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Lawskills.com Georgia Caselaw
HUNTER v. THE STATE.
54386.
BANKE, Judge.
D. U. I. Lowndes State Court. Before Judge McLane.
The defendant appeals his conviction for driving while under the influence of intoxicants.
The defendant was stopped by a patrol officer for driving his pickup truck over the center line of the highway. The arresting officer testified that he smelled alcohol on the defendant and asked if he had been drinking. The defendant replied affirmatively and consented to a breathalizer ("balloon") test. The test confirmed the presence of alcohol in his body systems. The officer then arrested the defendant for driving while under the influence of alcohol. The officer also testified that at the time of arrest he read the defendant his "implied consent" rights. Upon arrival at the station, a deputy sheriff obtained the defendant's voluntary consent for an intoximeter test to determine the amount of alcohol in his blood. The test results showed 0.16 percent by weight of alcohol in his blood. The deputy testified that before administering the test, he assured himself that the arresting officer had informed the defendant of his implied consent rights. The deputy also testified that at no time did the defendant request that additional tests be run.
1. It was not error to deny defendant's motion to suppress the results of the intoximeter test. His main contention is that the officer never informed him of his right under Code Ann. 68A-902.1 (a) (3) to request a " . . . qualified person of his own choosing [to] administer a chemical test or tests in addition to any administered at the direction of a law enforcement officer." The arresting officer's testimony contradicted this allegation. The trial court resolved the question of credibility adversely to the defendant and, therefore, admitted the results of the intoximeter test into evidence. See Martin v. State, 139 Ga. App. 8 (228 SE2d 15) (1976); Rayburn v. State, 140 Ga. App. 712 (231 SE2d 383) (1976).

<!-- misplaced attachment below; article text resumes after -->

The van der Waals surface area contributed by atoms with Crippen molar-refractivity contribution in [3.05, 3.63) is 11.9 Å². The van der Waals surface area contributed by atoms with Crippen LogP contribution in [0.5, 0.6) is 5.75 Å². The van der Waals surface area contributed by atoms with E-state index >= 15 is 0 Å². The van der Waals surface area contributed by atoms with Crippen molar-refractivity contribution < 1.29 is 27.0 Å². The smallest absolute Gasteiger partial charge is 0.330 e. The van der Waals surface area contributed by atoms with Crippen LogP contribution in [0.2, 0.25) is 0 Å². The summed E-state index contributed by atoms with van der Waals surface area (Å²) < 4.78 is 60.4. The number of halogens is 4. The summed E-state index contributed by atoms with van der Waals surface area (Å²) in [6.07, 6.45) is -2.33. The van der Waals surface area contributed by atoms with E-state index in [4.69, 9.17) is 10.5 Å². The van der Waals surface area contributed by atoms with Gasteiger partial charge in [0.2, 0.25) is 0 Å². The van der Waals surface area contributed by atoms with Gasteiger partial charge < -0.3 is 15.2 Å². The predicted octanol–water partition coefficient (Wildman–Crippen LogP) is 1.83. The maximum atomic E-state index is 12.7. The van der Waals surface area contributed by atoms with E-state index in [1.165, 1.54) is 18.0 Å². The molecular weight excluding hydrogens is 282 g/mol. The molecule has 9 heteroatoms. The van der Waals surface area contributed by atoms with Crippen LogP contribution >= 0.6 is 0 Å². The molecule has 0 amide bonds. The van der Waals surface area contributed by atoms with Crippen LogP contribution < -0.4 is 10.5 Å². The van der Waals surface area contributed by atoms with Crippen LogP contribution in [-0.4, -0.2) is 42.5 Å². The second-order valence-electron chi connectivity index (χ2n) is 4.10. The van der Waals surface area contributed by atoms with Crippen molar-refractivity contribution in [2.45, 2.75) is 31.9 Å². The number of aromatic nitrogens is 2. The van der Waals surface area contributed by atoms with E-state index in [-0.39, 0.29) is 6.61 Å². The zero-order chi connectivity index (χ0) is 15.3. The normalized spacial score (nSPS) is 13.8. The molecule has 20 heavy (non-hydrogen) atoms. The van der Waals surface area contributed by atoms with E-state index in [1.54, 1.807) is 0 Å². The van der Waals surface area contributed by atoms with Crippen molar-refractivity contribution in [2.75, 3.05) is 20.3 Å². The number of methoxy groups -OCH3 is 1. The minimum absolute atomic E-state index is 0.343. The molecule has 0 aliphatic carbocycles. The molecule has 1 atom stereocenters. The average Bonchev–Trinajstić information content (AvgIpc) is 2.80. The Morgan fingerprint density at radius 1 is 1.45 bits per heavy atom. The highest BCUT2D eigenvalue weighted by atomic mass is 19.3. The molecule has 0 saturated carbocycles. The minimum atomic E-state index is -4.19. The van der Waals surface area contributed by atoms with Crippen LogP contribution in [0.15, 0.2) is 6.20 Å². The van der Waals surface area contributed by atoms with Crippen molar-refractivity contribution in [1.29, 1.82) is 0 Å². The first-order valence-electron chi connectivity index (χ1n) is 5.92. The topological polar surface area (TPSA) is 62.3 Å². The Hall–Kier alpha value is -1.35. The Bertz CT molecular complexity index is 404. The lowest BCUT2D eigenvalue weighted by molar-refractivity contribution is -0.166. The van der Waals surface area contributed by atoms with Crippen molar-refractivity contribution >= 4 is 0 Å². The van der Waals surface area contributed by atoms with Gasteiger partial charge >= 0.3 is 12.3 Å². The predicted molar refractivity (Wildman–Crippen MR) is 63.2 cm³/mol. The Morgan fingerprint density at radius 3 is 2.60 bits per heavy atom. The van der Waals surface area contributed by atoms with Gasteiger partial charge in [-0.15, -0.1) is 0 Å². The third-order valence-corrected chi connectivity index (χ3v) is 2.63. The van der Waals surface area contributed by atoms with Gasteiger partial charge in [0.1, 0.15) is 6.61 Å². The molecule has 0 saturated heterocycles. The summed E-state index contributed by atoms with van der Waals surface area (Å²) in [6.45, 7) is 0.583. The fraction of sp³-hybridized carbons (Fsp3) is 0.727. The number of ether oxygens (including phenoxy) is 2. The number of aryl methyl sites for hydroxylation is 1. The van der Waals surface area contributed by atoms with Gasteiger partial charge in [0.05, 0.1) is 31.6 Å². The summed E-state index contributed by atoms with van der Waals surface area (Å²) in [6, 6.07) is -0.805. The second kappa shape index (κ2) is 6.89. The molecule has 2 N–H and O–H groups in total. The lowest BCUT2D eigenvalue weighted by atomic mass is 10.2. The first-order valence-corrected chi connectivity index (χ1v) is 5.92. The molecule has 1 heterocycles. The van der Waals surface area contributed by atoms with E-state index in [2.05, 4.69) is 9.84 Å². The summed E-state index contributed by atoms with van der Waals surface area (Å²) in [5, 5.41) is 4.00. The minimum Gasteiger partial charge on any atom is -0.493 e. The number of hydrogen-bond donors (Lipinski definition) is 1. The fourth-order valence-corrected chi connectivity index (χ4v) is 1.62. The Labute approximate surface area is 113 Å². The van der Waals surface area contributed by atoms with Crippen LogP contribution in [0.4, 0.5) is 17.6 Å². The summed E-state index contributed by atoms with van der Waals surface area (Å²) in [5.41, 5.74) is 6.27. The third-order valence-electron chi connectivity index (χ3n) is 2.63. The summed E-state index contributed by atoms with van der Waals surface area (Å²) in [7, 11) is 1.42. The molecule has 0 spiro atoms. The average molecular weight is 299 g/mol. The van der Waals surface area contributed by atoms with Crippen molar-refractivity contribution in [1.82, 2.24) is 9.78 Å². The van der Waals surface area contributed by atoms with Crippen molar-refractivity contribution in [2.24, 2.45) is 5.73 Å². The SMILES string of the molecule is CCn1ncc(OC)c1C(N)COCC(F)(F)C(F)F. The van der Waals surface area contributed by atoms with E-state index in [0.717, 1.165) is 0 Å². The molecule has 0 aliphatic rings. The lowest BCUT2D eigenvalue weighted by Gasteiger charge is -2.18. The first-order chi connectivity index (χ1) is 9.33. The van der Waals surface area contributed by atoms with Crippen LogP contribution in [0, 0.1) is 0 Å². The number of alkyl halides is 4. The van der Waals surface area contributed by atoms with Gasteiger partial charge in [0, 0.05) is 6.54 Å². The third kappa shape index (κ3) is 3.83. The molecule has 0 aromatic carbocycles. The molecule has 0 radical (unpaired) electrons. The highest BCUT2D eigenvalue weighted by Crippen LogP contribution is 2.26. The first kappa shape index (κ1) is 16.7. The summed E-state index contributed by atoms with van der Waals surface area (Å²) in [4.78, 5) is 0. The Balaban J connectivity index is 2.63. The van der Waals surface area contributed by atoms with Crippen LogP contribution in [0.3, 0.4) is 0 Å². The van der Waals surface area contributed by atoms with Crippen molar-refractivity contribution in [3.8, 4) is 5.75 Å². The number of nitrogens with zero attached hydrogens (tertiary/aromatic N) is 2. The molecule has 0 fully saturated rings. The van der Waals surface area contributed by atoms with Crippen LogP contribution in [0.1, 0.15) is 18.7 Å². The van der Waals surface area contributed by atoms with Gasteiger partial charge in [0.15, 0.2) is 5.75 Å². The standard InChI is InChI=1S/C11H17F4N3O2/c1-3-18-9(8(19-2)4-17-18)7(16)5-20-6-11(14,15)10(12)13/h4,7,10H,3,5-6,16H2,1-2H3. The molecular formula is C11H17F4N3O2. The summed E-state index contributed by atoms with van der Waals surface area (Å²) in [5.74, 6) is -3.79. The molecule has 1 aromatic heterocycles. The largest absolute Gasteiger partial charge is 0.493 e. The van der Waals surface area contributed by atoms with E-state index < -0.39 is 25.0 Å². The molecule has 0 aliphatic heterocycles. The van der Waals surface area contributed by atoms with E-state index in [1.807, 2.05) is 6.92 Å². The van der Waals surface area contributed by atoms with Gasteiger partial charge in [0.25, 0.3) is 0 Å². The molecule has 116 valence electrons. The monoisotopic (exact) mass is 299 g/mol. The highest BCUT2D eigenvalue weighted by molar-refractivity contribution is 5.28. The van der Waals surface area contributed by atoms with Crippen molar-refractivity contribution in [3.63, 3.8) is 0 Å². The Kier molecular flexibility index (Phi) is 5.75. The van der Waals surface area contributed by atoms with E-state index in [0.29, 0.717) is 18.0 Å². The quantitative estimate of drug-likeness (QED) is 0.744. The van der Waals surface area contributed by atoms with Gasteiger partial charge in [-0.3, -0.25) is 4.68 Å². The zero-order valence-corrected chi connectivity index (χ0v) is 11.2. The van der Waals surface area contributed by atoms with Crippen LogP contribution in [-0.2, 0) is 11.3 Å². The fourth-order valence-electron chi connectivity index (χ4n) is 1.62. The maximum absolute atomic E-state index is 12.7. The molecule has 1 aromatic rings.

2. The defendant was convicted of a misdemeanor (Code Ann. 68A-902), and in the absence of a specific request by counsel, no record is required in a misdemeanor case. Code Ann. 6-805 (b); Thompson v. State, 142 Ga. App. 888 (1977). Defense counsel here neither requested that opening statements be recorded nor made arrangements to pay for having the statements recorded. Code Ann. 6-805 (j); Godwin v. State, 138 Ga. App. 131 (1) (225 SE2d 723) (1976). Furthermore, there is no stipulation in the record as to the text of that portion of defense attorney's opening statement which allegedly was improperly stricken. Code Ann. 6-805 (i). See Munsford v. State, 129 Ga. App. 547 (4) (199 SE2d 843) (1973); Lyle v. State, 131 Ga. App. 8 (205 SE2d 126) (1974). For these reasons, we are unable to consider the defendant's allegation that the trial judge erred in restricting defense attorney's opening statement to the jury. Free For All Missionary Baptist Church v. Hightower, 127 Ga. App. 84 (192 SE2d 395) (1972); Solon Automated Services v. Crescent Court Apts., 132 Ga. App. 593 (2) (208 SE2d 607) (1974).
3. Over objection, the arresting officer was permitted to read into evidence a printed statement of a motorist's implied consent rights. Defense counsel objected on the ground that the officer should only have been permitted to refer to the card to refresh his recollection (Code Ann. 38-1707) and then to testify from his own knowledge. The officer had just testified that at the time of arrest, he read the defendant his implied consent rights from a printed statement on the front cover of his citation book. By his decision here, the judge was simply allowing the officer to utilize a similar procedure in informing the jury of the specific provisions embodied in the implied consent rights.